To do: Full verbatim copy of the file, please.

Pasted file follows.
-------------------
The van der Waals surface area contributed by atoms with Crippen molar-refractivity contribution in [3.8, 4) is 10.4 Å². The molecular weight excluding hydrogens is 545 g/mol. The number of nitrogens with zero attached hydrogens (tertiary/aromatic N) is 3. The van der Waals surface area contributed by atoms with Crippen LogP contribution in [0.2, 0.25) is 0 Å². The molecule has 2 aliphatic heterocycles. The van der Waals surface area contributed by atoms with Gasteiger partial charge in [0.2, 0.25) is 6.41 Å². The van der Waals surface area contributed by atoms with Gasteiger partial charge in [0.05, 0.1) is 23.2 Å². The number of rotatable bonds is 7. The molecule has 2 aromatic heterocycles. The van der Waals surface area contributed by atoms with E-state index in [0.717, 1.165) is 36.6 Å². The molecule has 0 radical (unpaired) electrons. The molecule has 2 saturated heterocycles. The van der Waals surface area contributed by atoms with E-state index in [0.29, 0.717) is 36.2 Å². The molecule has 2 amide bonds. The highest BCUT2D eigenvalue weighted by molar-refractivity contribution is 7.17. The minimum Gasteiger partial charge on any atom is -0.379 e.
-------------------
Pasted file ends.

The van der Waals surface area contributed by atoms with Crippen molar-refractivity contribution in [3.8, 4) is 10.4 Å². The molecular weight excluding hydrogens is 545 g/mol. The number of nitrogens with zero attached hydrogens (tertiary/aromatic N) is 3. The van der Waals surface area contributed by atoms with Crippen LogP contribution in [0.2, 0.25) is 0 Å². The molecule has 2 aliphatic heterocycles. The van der Waals surface area contributed by atoms with Gasteiger partial charge in [0.2, 0.25) is 6.41 Å². The van der Waals surface area contributed by atoms with Gasteiger partial charge in [0.05, 0.1) is 23.2 Å². The number of rotatable bonds is 7. The molecule has 2 aromatic heterocycles. The van der Waals surface area contributed by atoms with E-state index in [0.717, 1.165) is 36.6 Å². The molecule has 0 radical (unpaired) electrons. The molecule has 2 saturated heterocycles. The van der Waals surface area contributed by atoms with E-state index in [0.29, 0.717) is 36.2 Å². The molecule has 2 amide bonds. The highest BCUT2D eigenvalue weighted by molar-refractivity contribution is 7.17. The minimum Gasteiger partial charge on any atom is -0.379 e.